5 Reasons Why Netflix’s “Enola Holmes” Is So Popular
A great watch for kids with enough appeal for adults.
“Enola Holmes”, starring Millie Bobby Brown, Henry Cavill and Sam Claflin as Enola, Sherlock and Mycroft Holmes, and Helena Bonham Carter as their mother Eudoria, has been a big success since it premiered on Netflix a few weeks ago. What is it exactly that viewers find so appealing? Here are five very good reasons for the film’s popularity - in no particular order.
1. Henry Cavill
You know it. Plenty of people would watch it just for him, even if his character in this is utterly unnecessary. In all honesty, the story does not require Sherlock Holmes - at all! It could have easily been just a tale about a clever girl detective, unrelated to anyone famous. I’m pretty sure the only reason Nancy Springer (author of the Enola Holmes novels) included him in the narrative was because his name would help sell more books. But, then again, without the inclusion of Mr. Holmes we wouldn’t have Henry Cavill walking around and looking pretty, albeit without having any significant bearing on the plot. I suppose it’s kind of nice to see this sort of thing happen to a male character for a change. He’s easy on the eyes and plays a very enjoyable, if irrelevant, Sherlock, so everybody wins.
2. Millie Bobby Brown
I have an admission to make - I wasn’t a Millie Bobby Brown fan before this movie. I had nothing against her but I didn’t think she was that great in “Stranger Things”. I felt she lacked a certain charm and originality. Imagine my surprise when this movie made me do a complete one-eighty. Perhaps El just wasn’t the right role for her, despite how famous it has made her, because she is actually oozing charm in this one. (And, yes, I am taking into account the fact that El as a character is not meant to be that sociable and smiley, that’s not what I’m judging on, we’re talking about acting charm.) Her popularity alone would have brought in the viewers but it’s wonderful to know that her performance is well worth the price of admission. She does really carry the entire movie. It relies heavily on her constantly breaking the fourth wall to talk to the audience - something that is very risky and can often turn out rather awkward, even when done by great actors. Millie, however, executes it smoothly and without a trace of stiffness. Well done, indeed!
(As a side-note, Helena Bonham Carter as Enola’s mother is also surprisingly suitable casting and, considering some of her other work, I was glad to see that this was one of her more reigned-in, less over-the-top performances.)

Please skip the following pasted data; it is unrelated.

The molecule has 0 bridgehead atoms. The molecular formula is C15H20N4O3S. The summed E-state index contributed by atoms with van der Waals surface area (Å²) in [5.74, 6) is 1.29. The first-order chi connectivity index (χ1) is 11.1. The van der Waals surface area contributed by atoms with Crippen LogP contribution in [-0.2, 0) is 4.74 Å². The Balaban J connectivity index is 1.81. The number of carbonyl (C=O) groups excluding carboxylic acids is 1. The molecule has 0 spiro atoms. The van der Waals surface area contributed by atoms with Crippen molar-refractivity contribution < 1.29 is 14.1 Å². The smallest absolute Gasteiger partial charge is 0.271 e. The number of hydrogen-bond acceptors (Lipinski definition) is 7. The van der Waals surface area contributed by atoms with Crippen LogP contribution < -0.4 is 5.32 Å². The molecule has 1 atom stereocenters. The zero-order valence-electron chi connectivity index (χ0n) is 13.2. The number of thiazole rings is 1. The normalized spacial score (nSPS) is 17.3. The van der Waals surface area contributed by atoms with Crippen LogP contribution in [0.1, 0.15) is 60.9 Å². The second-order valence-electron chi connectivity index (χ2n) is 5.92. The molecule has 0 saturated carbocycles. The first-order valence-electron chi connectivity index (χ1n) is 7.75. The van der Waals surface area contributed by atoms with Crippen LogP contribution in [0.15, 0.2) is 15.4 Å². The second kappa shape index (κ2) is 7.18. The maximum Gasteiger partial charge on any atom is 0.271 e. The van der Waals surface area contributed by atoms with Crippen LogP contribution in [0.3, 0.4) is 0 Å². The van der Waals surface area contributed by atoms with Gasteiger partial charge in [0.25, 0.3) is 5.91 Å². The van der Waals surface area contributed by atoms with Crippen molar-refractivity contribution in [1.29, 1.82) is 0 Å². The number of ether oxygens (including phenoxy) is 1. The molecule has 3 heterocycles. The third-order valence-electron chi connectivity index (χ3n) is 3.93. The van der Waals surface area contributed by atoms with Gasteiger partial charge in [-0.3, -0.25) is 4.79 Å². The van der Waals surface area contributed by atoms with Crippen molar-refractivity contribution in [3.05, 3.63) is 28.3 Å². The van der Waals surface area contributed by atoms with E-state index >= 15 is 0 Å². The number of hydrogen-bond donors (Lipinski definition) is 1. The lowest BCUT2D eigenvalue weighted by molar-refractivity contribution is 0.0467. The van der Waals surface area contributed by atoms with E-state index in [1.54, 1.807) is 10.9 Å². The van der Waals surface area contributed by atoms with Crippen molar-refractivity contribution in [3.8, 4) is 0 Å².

Period pieces set in the Victorian era nearly always have this one thing going for them - they usually look beautiful. This one is no exception. Everything, from the environments to the way the characters are dressed, transports us to a different world. Of course, this is not the real Victorian era - more like a filtered, sanitised and somewhat modernised version of it - but the goal here is not historical accuracy. We just want to have a fun little trip away to a universe where we know that everything will turn out all right in the end. We want the charm and adventure but without the smell, filth, disease and frequent triumph of oppression which were very much present during that historical period. That’s exactly what “Enola Holmes” gives us - escapism.
4. It’s both girly and feminist
Enola is a strong, independent female character (thankfully, also a likable one, which isn’t always the case, even in young adult literature) but this does not stop her from looking gorgeous, wearing pretty dresses and flirting with handsome rich boys. We get to enjoy all of these things without feeling guilty because Enola is most definitely a feminist and the ways in which she succeeds have nothing to do with her gender. Her relationship with her potential love interest (the young Lord Tewkesbury, portrayed by Louis Partridge) is handled very well, too. Needless to say, she is not a damsel in distress but while she does save him and feel responsible for him, this does not seem contrived or like it’s only there to make a political statement. There is a good, believable reason why she is more competent and more likely to do the saving most of the time. He does not need to be dumbed down or rendered useless in order for her to shine. There also seems to be a genuine friendship between the two, separate from any romantic feelings.
Overall, this movie manages to be a great watch for little (and big) girls in more than one respect.
5. It actually has a good story and characters
I may have made it sound like famous actors, nice costumes and well-handled gender politics form this movie’s main appeal but that’s not all it has to offer. Apart from its aesthetic qualities, atmosphere and good messages, “Enola Holmes” is also just a well-crafted adventure. The characters are interesting and relatable, the stakes reasonably high and the mystery, while not all that complicated, is just enough to keep our attention. The humour and the snappy dialogue are also on point. At the same time, our heroine goes through some character growth and learns some lessons, which is a prerequisite for a satisfying ending. One of the movie’s biggest achievements is that it leaves us wanting more.
I’ve seen some opinions online that this should have been a series, rather than a movie. Not to worry! There are a few more books to adapt, and with how well this one has been received, I don’t think we’ve seen the last of Enola.